Chapter

<i>Trajectories in Science</i>

Geoffrey Cantor

in Quakers, Jews, and Science

Published in print September 2005 | ISBN: 9780199276684
Published online February 2006 | e-ISBN: 9780191603389 | DOI: http://dx.doi.org/10.1093/0199276684.003.0005
 Trajectories in Science

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This chapter looks at nine different modes of scientific activity pursued by Quakers and Jews. These range from the wealthy amateur — including several Jews who pursued science in an upper-class, gentlemanly fashion — to the Jews and Quakers who traded in scientific specimens. Members of both communities used science in their professional engineering careers. Likewise, both communities produced educationalists who taught science through their lectures and textbooks. Another way in which science was deployed was in the scientific study of their own religious communities through the use of statistics. But there are also some interesting differences. For example, several 18th century Jews were attracted to Newton’s ideas, which were generally ignored by Quakers.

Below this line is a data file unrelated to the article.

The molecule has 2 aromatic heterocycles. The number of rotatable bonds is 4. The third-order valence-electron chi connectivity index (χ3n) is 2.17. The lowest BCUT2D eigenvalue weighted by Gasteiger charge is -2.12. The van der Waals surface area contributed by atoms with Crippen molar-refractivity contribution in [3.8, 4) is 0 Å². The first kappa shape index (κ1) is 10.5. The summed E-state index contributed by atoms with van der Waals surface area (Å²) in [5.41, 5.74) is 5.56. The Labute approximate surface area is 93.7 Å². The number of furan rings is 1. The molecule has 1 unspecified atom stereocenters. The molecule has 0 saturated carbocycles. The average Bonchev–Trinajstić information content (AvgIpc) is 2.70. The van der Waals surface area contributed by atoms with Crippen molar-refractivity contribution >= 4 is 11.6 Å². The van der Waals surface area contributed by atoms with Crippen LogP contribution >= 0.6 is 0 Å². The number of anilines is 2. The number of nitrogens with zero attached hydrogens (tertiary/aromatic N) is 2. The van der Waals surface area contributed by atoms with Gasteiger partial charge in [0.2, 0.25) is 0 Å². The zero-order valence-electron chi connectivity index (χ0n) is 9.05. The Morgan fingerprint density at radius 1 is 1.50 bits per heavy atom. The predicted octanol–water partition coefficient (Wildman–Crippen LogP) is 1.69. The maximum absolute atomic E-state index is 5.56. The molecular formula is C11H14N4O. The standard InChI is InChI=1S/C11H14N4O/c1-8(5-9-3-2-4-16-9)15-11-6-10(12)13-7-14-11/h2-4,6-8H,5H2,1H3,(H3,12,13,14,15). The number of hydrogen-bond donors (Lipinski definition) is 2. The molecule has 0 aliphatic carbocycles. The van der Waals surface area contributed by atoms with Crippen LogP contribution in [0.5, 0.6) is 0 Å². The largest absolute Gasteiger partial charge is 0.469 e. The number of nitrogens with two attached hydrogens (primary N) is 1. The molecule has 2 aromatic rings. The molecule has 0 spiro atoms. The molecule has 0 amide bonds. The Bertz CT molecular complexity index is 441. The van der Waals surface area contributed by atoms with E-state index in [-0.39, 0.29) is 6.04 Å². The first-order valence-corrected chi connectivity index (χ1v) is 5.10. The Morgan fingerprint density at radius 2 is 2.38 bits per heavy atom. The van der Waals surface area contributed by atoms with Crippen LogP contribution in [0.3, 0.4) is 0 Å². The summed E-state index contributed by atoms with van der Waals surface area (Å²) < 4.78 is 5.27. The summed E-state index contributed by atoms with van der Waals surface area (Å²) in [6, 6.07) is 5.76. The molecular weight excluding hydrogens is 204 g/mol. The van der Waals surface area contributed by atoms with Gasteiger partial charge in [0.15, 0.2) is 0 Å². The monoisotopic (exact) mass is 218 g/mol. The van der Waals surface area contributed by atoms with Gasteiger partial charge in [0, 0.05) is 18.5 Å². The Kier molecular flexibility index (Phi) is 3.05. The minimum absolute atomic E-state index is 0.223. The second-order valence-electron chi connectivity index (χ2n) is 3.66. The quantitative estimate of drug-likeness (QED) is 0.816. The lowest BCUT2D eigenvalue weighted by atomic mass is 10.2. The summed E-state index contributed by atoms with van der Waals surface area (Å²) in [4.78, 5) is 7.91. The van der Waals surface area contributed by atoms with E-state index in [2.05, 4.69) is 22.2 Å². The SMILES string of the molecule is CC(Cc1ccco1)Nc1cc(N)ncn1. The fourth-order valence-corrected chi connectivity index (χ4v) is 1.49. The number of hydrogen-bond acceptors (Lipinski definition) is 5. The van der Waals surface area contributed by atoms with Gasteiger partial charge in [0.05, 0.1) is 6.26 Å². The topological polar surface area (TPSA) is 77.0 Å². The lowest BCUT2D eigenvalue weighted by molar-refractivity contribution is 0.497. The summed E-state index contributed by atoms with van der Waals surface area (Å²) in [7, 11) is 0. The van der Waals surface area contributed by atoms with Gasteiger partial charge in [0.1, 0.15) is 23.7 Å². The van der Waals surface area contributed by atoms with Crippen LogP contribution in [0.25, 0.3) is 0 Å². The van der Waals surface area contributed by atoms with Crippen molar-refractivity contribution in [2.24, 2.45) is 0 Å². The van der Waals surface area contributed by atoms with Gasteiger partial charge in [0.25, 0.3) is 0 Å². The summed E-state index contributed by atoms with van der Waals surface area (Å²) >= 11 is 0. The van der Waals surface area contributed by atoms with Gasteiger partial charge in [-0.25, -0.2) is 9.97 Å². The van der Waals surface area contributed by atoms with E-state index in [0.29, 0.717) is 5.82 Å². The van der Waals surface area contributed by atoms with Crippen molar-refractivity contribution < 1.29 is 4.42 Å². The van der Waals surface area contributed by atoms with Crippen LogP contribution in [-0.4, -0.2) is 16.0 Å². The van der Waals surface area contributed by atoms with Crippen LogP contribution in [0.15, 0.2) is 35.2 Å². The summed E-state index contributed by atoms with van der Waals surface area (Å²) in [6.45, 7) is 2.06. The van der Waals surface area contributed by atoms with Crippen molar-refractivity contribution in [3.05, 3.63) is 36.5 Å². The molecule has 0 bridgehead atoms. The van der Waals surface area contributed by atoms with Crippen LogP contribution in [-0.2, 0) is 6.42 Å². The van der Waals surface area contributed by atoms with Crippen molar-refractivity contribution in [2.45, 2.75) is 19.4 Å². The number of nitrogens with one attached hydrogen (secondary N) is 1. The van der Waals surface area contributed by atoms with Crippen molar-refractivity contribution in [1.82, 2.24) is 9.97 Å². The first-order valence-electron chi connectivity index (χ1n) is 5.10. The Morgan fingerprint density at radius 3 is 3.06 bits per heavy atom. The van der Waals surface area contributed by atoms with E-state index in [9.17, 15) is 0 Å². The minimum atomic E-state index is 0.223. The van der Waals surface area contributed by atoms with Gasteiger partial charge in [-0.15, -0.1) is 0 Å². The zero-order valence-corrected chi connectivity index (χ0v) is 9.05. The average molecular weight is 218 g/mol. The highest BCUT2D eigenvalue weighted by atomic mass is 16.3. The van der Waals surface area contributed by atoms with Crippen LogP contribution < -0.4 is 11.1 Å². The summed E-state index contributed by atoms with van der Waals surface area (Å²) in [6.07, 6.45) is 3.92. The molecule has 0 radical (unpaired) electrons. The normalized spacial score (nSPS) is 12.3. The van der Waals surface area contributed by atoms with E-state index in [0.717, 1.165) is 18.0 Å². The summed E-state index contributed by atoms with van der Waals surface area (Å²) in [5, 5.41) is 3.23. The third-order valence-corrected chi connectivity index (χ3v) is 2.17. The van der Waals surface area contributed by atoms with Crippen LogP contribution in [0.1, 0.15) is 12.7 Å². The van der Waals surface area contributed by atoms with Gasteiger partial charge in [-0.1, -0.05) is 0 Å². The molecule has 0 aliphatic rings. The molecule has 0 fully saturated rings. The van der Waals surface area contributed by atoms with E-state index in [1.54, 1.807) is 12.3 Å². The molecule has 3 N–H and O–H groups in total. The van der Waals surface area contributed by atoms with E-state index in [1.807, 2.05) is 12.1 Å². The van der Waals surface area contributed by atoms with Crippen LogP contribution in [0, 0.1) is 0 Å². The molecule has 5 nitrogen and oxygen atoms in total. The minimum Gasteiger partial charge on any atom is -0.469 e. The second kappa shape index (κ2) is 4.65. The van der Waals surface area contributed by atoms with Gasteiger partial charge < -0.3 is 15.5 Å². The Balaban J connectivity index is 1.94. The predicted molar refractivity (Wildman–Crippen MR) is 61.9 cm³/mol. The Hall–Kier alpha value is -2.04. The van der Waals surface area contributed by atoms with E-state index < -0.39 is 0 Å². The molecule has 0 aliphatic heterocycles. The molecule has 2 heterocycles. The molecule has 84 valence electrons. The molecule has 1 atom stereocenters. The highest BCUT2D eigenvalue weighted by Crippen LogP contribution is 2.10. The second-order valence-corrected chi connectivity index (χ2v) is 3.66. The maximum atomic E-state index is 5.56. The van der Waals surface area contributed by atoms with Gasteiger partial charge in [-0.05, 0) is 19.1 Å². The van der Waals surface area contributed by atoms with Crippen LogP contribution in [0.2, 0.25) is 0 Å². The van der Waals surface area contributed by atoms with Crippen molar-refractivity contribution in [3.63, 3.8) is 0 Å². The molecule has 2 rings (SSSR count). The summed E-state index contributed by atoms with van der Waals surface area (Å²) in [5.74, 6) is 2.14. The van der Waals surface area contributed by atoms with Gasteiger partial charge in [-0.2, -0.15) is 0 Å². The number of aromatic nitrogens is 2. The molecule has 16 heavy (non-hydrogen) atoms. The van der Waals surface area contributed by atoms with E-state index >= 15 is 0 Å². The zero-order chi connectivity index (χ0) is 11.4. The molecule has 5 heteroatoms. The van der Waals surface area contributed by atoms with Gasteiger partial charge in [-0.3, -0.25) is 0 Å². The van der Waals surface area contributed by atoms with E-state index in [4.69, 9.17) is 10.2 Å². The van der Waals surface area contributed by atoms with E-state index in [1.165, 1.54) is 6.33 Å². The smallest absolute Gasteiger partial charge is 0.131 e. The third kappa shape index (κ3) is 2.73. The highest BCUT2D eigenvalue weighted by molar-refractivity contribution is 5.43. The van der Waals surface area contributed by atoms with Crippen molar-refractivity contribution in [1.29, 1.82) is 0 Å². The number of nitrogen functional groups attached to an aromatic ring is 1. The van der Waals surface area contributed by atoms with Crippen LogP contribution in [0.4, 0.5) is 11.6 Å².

Keywords: amateurs; statistics; astronomers; meteorologists; atmospheric railways; railway engineers; geologists; scientific practice; Newtonianism; science educators

Chapter.  24724 words.  Illustrated.

Subjects: Christianity

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